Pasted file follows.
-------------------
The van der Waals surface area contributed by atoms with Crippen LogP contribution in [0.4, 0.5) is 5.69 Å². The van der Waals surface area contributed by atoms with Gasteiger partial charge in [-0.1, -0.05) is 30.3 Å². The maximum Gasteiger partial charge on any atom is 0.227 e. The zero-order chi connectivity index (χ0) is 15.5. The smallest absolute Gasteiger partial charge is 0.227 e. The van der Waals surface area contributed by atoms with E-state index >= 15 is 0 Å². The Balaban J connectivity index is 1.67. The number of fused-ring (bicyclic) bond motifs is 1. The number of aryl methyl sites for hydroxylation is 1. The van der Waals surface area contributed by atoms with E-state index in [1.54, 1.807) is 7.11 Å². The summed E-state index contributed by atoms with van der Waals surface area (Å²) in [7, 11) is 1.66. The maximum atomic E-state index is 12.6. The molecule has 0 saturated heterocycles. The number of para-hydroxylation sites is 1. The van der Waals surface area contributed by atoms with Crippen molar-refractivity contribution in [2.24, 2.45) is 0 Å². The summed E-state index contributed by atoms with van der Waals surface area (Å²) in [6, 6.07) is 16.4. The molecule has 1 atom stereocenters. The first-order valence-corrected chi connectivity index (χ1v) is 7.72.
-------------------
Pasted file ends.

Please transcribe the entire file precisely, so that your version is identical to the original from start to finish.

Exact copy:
The van der Waals surface area contributed by atoms with Crippen LogP contribution in [0.4, 0.5) is 5.69 Å². The van der Waals surface area contributed by atoms with Gasteiger partial charge in [-0.1, -0.05) is 30.3 Å². The maximum Gasteiger partial charge on any atom is 0.227 e. The zero-order chi connectivity index (χ0) is 15.5. The smallest absolute Gasteiger partial charge is 0.227 e. The van der Waals surface area contributed by atoms with E-state index >= 15 is 0 Å². The Balaban J connectivity index is 1.67. The number of fused-ring (bicyclic) bond motifs is 1. The number of aryl methyl sites for hydroxylation is 1. The van der Waals surface area contributed by atoms with E-state index in [1.54, 1.807) is 7.11 Å². The summed E-state index contributed by atoms with van der Waals surface area (Å²) in [7, 11) is 1.66. The maximum atomic E-state index is 12.6. The molecule has 0 saturated heterocycles. The number of para-hydroxylation sites is 1. The van der Waals surface area contributed by atoms with Crippen molar-refractivity contribution in [2.24, 2.45) is 0 Å². The summed E-state index contributed by atoms with van der Waals surface area (Å²) in [6, 6.07) is 16.4. The molecule has 1 atom stereocenters. The first-order valence-corrected chi connectivity index (χ1v) is 7.72.